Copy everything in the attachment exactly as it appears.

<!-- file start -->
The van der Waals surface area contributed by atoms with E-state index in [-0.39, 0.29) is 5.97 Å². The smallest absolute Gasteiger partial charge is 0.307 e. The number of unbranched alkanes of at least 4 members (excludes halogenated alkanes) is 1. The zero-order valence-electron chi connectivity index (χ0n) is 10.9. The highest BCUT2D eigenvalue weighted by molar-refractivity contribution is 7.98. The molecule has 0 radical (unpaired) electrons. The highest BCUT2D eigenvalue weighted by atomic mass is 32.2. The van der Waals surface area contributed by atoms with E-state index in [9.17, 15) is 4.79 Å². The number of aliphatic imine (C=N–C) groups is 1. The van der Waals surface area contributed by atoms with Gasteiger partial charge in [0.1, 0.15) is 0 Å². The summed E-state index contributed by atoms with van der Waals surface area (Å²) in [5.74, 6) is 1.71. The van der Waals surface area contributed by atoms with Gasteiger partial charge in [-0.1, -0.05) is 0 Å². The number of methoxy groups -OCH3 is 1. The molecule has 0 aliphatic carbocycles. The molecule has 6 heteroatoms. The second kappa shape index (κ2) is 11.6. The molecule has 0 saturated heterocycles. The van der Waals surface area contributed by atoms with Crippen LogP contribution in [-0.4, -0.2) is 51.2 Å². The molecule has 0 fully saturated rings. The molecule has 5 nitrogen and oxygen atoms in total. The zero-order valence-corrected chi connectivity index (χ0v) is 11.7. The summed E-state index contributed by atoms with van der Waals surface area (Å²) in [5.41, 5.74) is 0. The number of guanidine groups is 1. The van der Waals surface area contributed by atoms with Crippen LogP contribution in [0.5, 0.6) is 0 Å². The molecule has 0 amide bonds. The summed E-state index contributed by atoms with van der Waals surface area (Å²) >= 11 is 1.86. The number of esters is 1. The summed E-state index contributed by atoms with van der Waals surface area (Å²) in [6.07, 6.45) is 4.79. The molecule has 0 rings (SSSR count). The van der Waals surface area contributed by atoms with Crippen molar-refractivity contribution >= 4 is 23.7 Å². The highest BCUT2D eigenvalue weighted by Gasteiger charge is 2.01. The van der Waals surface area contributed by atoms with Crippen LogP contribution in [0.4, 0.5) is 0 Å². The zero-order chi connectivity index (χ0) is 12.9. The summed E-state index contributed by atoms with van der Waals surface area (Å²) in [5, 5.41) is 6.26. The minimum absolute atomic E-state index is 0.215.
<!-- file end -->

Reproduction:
The van der Waals surface area contributed by atoms with E-state index in [-0.39, 0.29) is 5.97 Å². The smallest absolute Gasteiger partial charge is 0.307 e. The number of unbranched alkanes of at least 4 members (excludes halogenated alkanes) is 1. The zero-order valence-electron chi connectivity index (χ0n) is 10.9. The highest BCUT2D eigenvalue weighted by molar-refractivity contribution is 7.98. The molecule has 0 radical (unpaired) electrons. The highest BCUT2D eigenvalue weighted by atomic mass is 32.2. The van der Waals surface area contributed by atoms with E-state index in [9.17, 15) is 4.79 Å². The number of aliphatic imine (C=N–C) groups is 1. The van der Waals surface area contributed by atoms with Gasteiger partial charge in [0.1, 0.15) is 0 Å². The summed E-state index contributed by atoms with van der Waals surface area (Å²) in [5.74, 6) is 1.71. The van der Waals surface area contributed by atoms with Gasteiger partial charge in [-0.1, -0.05) is 0 Å². The number of methoxy groups -OCH3 is 1. The molecule has 0 aliphatic carbocycles. The molecule has 6 heteroatoms. The second kappa shape index (κ2) is 11.6. The molecule has 0 saturated heterocycles. The van der Waals surface area contributed by atoms with Crippen LogP contribution in [-0.4, -0.2) is 51.2 Å². The molecule has 0 fully saturated rings. The molecule has 5 nitrogen and oxygen atoms in total. The zero-order valence-corrected chi connectivity index (χ0v) is 11.7. The summed E-state index contributed by atoms with van der Waals surface area (Å²) in [5.41, 5.74) is 0. The number of guanidine groups is 1. The van der Waals surface area contributed by atoms with Crippen LogP contribution in [0.5, 0.6) is 0 Å². The molecule has 0 amide bonds. The summed E-state index contributed by atoms with van der Waals surface area (Å²) >= 11 is 1.86. The number of esters is 1. The summed E-state index contributed by atoms with van der Waals surface area (Å²) in [6.07, 6.45) is 4.79. The molecule has 0 rings (SSSR count). The van der Waals surface area contributed by atoms with Crippen molar-refractivity contribution >= 4 is 23.7 Å². The highest BCUT2D eigenvalue weighted by Gasteiger charge is 2.01. The van der Waals surface area contributed by atoms with Crippen LogP contribution in [0.4, 0.5) is 0 Å². The zero-order chi connectivity index (χ0) is 12.9. The summed E-state index contributed by atoms with van der Waals surface area (Å²) in [5, 5.41) is 6.26. The minimum absolute atomic E-state index is 0.215.